It's time, once again, for Design News's Science and Engineering Movie Contest, which names no winners, awards no prizes, and isn't really a contest.
This year, to make it seem more like a real contest, we talked with Sidney Perkowitz, an Emory University physics professor who authored Hollywood Science: Movies, Science, and the End of the World and the forthcoming Slow Light: Invisibility, Teleportation, and Other Mysteries of Light.
Four years ago, Perkowitz published a list of what he thinks are the best and worst science movies ever made. His best were Gattaca; Metropolis; the original version of The Day The Earth Stood Still (which gave us this classic line: "Gort, Klaatu barada nikto!"); On the Beach; A Beautiful Mind; and Contact. His worst: The Core; What the #$*! Do We Know!?; Chain Reaction; Volcano; and The 6th Day.
Since then, Perkowitz has added movies to both lists. New entrants to the "best list" include both of the Iron Man films, which he likes because of the way they depict the main character. "The hero of Iron Man is a guy who makes things," Perkowitz told us. "He gets in there and can do anything from electronics to foundry work. He's like the ultimate engineer and designer."
Perkowitz acknowledged that the Iron Man franchise stretches the state of suspended disbelief almost to the breaking point, but he believes the technology depicted in the movies is based on a nugget of truth. "The idea of an Iron Man suit is a little bit in the works," he says. "The US military is putting plenty of money into building exoskeletons and into developing neural control of weapons." He adds, however, that the concept of a flying suit is a tough one to buy into.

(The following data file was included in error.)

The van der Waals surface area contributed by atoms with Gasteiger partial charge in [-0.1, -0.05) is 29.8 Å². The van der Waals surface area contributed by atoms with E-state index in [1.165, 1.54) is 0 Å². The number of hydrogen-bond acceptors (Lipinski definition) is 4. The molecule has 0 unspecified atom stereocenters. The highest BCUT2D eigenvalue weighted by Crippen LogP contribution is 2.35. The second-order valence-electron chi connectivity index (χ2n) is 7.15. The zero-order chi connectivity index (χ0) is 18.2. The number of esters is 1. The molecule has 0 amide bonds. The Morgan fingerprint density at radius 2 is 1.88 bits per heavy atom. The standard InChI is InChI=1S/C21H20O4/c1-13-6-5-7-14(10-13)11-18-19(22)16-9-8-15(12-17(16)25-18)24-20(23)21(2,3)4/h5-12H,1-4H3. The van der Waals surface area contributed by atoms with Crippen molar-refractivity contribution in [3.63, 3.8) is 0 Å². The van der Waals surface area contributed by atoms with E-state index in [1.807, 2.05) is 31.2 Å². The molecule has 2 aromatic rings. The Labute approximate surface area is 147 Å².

Perkowitz says he also liked the movie Unstoppable, with Denzel Washington, but thought the premise was dubious. A runaway one-million-ton train sounded a tad too large for Perkowitz. He says a train crash of that mass and velocity would produce enough kinetic energy to match the explosive force of 60 tons of TNT, which could level a good portion of a small city.
On the other side, Perkowitz has added one new technical stinker to his list. Angels and Demons, a thriller starring Tom Hanks, tells the story of bad guys who gather anti-matter from a collider, then put it in a little container powered by an iPod battery until they get an opportunity to blow up the Vatican. His official technical review of the movie: "Puh-leeze!"
Of course, Perkowitz's assessments are based more on science than engineering. To get a more engineering-oriented perspective, we drew on Design News's Engineering Movie Contest Panel. Here are our enlightened opinions, which we urge readers to ignore.
Best: Apollo 13; No Highway in the Sky; Flash of Genius; Iron Man; and The Right Stuff. Best of all, however, could be October Sky, a 1999 film about former NASA engineer Homer Hickam. It may be a stretch to call October Sky an engineering movie, but it successfully portrays a bright young science student as a normal child. For that alone, it should win the award as best engineering film.
We would also like to single out the film Clambake for special recognition, largely because it stars Elvis Presley as a chemical engineer. In the film, Presley invents a superior boat varnish called Goop, which is all anyone needs to know about the plot.
Worst: Armageddon, in which NASA engineers are able to land a manned rocket on a speeding asteroid, but can't figure out how to assemble a drill; and The Day After Tomorrow, which gives a whole new meaning to the word "ridiculous." Also: any movie that portrays engineers as stereotypically anti-social, and any movie in which cars blow up after bumping into one another.
Admittedly, our list is thin, which is why we encourage readers to post their own choices for best and worst science and engineering films. Remember, entries will not be postmarked, and prizes, valuable or otherwise, will not be awarded.
So what are your picks for the best and worst engineering movies? Let's discuss it in the comments section below.